Carnival of Flowers highlights extend to the surrounds of Highfields……and on a mild Spring day in September it was easy to see why so many were taking advantage of the well-kept parks and walks and the Highfields Pioneer Village.

Billed as The Festival of the Big Cow, Highfields Pioneer Village boasts a giant concrete statue 7 times the size of the Ayrshire cow originally located on a dairy farm which was craned in thanks to generous sponsors, chief of whom was local philanthropist developer and ex Toowoomba Mayor Clive Berghofer. It is quite a sight as visitors drive along the entrance where ducks and geeses are foraging along the roadside, and the trees shade the impressive bovine.

Though not quite a parkland, the Pioneer Village offers visitors the parkland feel alongside its extensive historical buildings, American style windmill and huge machinery from times long gone – as well as the chance to experience the chores of milking and making butter as part of the visit. Being able to go up inside the cow is also a bit of an experience in itself. The quiet surroundings are a bonus.

Keen to stretch your legs and soak in the smells of the bush? Williams Park is in the heart of quiet sprawling suburban houses and a stone’s throw from the Highfields Shopping Centre. A short but vegetation-laden walk, this track was recommended by local community advocate Kim Cahill, owner and staunch promoter of the small and micro business platform as the place to discover Arum Lillies growing in the shady surrounds or to spot feathered friends along this noted bird trail.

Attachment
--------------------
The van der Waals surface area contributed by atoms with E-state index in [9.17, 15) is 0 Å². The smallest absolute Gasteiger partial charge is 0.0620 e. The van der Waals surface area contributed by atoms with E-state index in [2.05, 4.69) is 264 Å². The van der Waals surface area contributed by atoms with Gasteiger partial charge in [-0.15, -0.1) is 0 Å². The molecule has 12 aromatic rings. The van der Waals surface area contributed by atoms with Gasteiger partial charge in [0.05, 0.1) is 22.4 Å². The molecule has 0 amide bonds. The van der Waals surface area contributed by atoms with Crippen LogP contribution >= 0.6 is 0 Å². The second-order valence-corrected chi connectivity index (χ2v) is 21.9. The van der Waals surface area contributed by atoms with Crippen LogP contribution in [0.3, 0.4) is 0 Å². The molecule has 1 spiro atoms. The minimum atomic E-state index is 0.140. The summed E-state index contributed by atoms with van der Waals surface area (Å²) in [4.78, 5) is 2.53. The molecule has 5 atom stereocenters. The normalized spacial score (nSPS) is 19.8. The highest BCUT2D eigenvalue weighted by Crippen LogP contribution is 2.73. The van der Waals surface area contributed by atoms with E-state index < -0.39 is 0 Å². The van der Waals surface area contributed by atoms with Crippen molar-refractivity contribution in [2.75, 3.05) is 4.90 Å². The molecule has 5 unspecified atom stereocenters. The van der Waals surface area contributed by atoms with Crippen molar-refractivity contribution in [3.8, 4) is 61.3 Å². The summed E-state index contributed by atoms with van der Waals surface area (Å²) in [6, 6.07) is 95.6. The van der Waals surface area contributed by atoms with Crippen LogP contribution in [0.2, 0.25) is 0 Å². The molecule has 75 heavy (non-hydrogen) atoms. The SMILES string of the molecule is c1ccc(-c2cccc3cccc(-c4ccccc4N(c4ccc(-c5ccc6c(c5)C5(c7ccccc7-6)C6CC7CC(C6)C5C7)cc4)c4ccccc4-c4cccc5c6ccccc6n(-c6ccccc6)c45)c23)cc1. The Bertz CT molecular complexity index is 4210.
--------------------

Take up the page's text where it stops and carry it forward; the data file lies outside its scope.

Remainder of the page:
Perhaps most familiar to locals and to the many visitors who find their way out during the Carnival of Flowers drives is Peacehaven Park. Kudos to local volunteer groups, Toowoomba Regional Council and individuals inspired to transfer the seeds of ideas in to action, this parkland provides extensive grassed areas for picnics, and the design has encouraged wildlife to thrive.

The view spreads out across the valley and the surrounding communities of Gowrie Junction and Kingsthorpe, then carries the eye to the outline of the Bunya Mountains. What a peaceful expanse!

You need to keep alert to spot the rather small sign for the Park along Kuhls Rd, but once you arrive the park is a joy!

Sitting in the sun, sharing a picnic, families enjoying the well-maintained walking paths, or learning about the native tree and plant species, there is something for everyone here. Trying to spot wildlife on the ground or in the majestic trees, under the clear blue sky on a Spring day in September is truly special.

The story of The Stump is intriguing, as is the understanding of the start by Stan Kuhl of the Native Plant Nursery – closed when we visited, but hopefully such a venture is not closed for long. It wouldn’ t be Carnival time if there were not amazing floral tributes out in honour of Spring. These caught my eye.

The Stump signifies events over time and the changes life takes……an interesting piece of history to add to the serenity of the park.

It truly is Peacehaven!

Not far down the road to Cawdor Rd, and again using eagle eyes to spot it, is the Davidson Arboretum, a tree garden on one hectare donated to the Council in 2007 to ensure the future of the Tree Garden. This is another haven for locals and visitors alike with the Spring bulb plants like jonquils and daffodils a real treat.

Highfields is a wonderful Springtime, or anytime, parkland destination. Park yourself in Highfields!

Blog by MOLL Y B